On to the next one, which was to be: Le Chateau?, but since I forgot to look at the numbers on my list and the next one was also close by we walked to the wrong one: Tailwhip & Nollie-flip.  The walk led us between these old walls to a skate-boarding enclosure for the youngsters.

We found the cache, complete with puzzle, but had problems hiding it discretely as a young man was walking his dog.  He kept watching us.  I figure he thought that those two oldies without (!) skate-boards were acting a bit suspiciously.  :-)  Because of all this going on I forgot to take pictures, but at least I got a picture of the puzzle question.  (We take pictures of those things.  Much easier than writing everything down and you can't loose your notes.)

The question is sports related, and although we are not sports people the answer wasn't too hard to find.  It also helps when you have a rough idea what your coordinates should look like.  The question was: what number do the following sports have in common: cricket, soccer, field hockey and American football.

Back at the car we had lunch and when we were checking the coordinates for the next cache we discovered that we had skipped this one and had actually walked past.  So, back to the walls, however, on the other side of them:

A few acrobatics were needed to get to the spot

I got up there too for the search, but went down earlier so I could take pictures

And the last question was: Over a period of 4 years, how many months have 28 days?  A tricky one this one!

As there are two answers that I want to check at home and one that we can't even get close to solving there and then, we make our way home, with the intention to pick up one of the earlier caches that we couldn't reach and the last one on the list, which I thought was an easy one.  However, I had forgotten to save that one in the GPS and put in the difficult multi-cahche instead: Sur les terres de Rathérius. Fortunately it was still early in the afternoon and we had plenty of time for a walk, because walking we did!  The coordinates only led us to this information board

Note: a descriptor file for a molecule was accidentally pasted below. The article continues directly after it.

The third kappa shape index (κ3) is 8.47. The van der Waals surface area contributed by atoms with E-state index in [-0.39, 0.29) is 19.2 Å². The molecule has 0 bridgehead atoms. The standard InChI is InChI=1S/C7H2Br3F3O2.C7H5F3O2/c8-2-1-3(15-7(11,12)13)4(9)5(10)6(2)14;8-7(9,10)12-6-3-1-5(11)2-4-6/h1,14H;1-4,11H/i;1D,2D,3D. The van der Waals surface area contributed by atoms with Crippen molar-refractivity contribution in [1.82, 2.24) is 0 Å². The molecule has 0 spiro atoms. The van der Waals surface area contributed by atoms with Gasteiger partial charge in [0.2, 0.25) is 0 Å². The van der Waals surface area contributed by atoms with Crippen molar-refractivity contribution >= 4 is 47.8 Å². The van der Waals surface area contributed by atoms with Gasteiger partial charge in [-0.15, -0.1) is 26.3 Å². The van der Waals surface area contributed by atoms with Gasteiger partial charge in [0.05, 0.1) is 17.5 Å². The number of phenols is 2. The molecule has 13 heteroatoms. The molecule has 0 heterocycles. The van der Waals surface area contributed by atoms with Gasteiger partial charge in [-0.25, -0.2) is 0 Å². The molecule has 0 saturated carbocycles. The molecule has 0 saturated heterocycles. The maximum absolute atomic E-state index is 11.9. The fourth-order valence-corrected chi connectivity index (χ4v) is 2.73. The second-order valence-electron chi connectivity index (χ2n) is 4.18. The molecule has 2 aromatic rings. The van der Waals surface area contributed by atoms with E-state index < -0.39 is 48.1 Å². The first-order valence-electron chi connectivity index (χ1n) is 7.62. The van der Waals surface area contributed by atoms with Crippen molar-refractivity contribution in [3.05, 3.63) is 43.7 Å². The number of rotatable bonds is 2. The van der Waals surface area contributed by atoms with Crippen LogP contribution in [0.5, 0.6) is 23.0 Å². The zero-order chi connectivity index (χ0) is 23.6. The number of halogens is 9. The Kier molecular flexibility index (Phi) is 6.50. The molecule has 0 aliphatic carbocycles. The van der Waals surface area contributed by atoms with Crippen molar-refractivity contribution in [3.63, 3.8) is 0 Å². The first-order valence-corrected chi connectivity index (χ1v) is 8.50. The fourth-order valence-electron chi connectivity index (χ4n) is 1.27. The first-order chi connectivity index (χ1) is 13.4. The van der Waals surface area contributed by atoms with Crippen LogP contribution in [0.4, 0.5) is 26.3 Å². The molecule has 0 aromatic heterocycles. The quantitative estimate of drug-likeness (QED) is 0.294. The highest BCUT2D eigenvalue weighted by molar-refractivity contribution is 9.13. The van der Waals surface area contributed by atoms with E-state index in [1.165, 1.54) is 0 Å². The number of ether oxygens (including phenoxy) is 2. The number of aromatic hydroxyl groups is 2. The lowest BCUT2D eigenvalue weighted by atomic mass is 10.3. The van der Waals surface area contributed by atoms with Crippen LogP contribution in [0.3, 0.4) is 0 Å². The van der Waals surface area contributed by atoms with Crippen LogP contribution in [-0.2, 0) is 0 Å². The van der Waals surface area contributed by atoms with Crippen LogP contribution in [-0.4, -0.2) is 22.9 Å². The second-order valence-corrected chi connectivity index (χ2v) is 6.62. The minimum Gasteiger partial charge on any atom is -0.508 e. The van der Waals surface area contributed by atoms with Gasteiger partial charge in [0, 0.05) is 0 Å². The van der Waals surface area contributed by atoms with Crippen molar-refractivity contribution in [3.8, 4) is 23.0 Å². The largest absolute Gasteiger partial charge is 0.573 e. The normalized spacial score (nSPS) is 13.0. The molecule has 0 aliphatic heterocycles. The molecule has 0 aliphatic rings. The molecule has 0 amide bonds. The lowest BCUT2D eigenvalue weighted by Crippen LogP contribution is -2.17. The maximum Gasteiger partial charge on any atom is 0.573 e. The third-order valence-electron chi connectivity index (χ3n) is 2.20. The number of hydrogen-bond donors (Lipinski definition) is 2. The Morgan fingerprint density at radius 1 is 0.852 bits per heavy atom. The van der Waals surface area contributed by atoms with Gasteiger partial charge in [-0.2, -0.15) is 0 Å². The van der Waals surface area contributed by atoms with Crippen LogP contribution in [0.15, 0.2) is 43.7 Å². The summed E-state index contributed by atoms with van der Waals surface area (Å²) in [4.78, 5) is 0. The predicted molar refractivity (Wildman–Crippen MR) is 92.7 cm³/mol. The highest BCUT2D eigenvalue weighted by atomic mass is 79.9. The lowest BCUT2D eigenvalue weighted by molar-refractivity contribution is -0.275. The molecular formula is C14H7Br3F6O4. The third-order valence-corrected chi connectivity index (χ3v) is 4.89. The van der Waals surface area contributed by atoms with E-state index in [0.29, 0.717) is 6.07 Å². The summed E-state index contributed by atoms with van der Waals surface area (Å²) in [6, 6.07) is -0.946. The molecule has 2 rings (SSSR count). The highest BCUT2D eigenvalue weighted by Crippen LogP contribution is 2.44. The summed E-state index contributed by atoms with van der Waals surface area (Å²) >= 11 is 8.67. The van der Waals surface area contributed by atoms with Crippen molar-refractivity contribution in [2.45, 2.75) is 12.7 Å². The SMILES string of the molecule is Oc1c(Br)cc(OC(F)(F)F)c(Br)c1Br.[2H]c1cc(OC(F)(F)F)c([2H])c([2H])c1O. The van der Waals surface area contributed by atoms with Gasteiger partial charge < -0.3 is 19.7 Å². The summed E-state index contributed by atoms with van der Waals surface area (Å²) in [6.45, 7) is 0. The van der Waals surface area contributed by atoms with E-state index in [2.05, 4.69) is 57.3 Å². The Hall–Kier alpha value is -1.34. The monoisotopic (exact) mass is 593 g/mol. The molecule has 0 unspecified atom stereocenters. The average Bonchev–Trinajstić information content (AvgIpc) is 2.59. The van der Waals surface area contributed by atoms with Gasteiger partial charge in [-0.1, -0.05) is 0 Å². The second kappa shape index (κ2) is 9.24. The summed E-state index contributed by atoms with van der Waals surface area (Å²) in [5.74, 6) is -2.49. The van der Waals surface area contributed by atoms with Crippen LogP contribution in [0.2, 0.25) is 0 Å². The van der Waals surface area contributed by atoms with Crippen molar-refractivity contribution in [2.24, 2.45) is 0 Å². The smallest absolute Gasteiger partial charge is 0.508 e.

on which we had to find two numbers to calculate the coordinates for the next step.  This appeared not to be too difficult, but, as you know I still don't know how to input new coordinates in the compass of my mobile phone.  So, we use the trick that we have used earlier at le Chateau Bressieux and try to walk to the spot closest to the correct coordinates.  Not easy on a long distance.  We try several roads and paths until we get to one which allows us to look for the details that we need for the next stage, the coordinates for the cache.

One of the problems is that the translation for the newfangled wind generators does not appear in my 60s dictionary, so we don't know what we are looking for, until we see a number of those wind mills in the distance and try to count them through the haze of the afternoon.  From the angle where we are we can only guess the number of windows of a tower that we should see and with what we've got we put together the new coordinates, and...... start walking again.  However, without a map to project your N-S and E-W lines it proves to be too difficult.  We have a nice, but unsuccessful afternoon stroll instead and when the afternoon clouds roll in and it's getting colder we decide to call it a day.  One the way home, at a fair distance from where we were the GPS in the car seems to be able to pinpoint the spot for the cache, but we're too tired for another walk, so are going to check this at home first.

We might not have been as successful as we had hoped for, but we are going home to log 6 caches.  Not bad for a day's work.  After dinner we sit down to try and solve the puzzles, but by the time we go to bed we haven't made any headway with the first one, although I am sure the other three are correct.